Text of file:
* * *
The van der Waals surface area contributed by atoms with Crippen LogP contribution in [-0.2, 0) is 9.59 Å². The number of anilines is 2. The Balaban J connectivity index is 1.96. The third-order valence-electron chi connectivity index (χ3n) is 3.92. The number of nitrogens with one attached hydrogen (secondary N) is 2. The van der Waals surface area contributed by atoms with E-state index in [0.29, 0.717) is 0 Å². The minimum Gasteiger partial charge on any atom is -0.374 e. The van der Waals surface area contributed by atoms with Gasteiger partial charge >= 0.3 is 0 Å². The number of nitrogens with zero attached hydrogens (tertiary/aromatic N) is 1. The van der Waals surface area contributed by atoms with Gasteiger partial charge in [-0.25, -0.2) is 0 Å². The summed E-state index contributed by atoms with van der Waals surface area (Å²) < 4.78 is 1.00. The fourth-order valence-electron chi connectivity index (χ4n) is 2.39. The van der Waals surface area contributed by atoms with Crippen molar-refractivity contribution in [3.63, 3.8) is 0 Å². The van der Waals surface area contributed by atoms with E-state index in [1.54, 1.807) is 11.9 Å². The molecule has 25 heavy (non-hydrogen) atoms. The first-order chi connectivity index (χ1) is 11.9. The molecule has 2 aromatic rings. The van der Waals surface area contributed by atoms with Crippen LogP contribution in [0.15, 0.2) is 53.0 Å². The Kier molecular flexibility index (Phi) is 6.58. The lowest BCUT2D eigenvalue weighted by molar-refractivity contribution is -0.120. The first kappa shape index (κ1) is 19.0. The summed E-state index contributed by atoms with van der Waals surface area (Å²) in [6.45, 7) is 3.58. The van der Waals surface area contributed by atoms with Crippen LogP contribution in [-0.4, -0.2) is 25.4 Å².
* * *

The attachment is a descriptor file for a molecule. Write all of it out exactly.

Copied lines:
The van der Waals surface area contributed by atoms with Crippen LogP contribution in [-0.2, 0) is 9.59 Å². The number of anilines is 2. The Balaban J connectivity index is 1.96. The third-order valence-electron chi connectivity index (χ3n) is 3.92. The number of nitrogens with one attached hydrogen (secondary N) is 2. The van der Waals surface area contributed by atoms with E-state index in [0.29, 0.717) is 0 Å². The minimum Gasteiger partial charge on any atom is -0.374 e. The van der Waals surface area contributed by atoms with Gasteiger partial charge >= 0.3 is 0 Å². The number of nitrogens with zero attached hydrogens (tertiary/aromatic N) is 1. The van der Waals surface area contributed by atoms with Gasteiger partial charge in [-0.25, -0.2) is 0 Å². The summed E-state index contributed by atoms with van der Waals surface area (Å²) < 4.78 is 1.00. The fourth-order valence-electron chi connectivity index (χ4n) is 2.39. The van der Waals surface area contributed by atoms with Crippen molar-refractivity contribution in [3.63, 3.8) is 0 Å². The van der Waals surface area contributed by atoms with E-state index in [1.54, 1.807) is 11.9 Å². The molecule has 25 heavy (non-hydrogen) atoms. The first-order chi connectivity index (χ1) is 11.9. The molecule has 2 aromatic rings. The van der Waals surface area contributed by atoms with Crippen LogP contribution in [0.15, 0.2) is 53.0 Å². The Kier molecular flexibility index (Phi) is 6.58. The lowest BCUT2D eigenvalue weighted by molar-refractivity contribution is -0.120. The first kappa shape index (κ1) is 19.0. The summed E-state index contributed by atoms with van der Waals surface area (Å²) in [6.45, 7) is 3.58. The van der Waals surface area contributed by atoms with Crippen LogP contribution in [-0.4, -0.2) is 25.4 Å².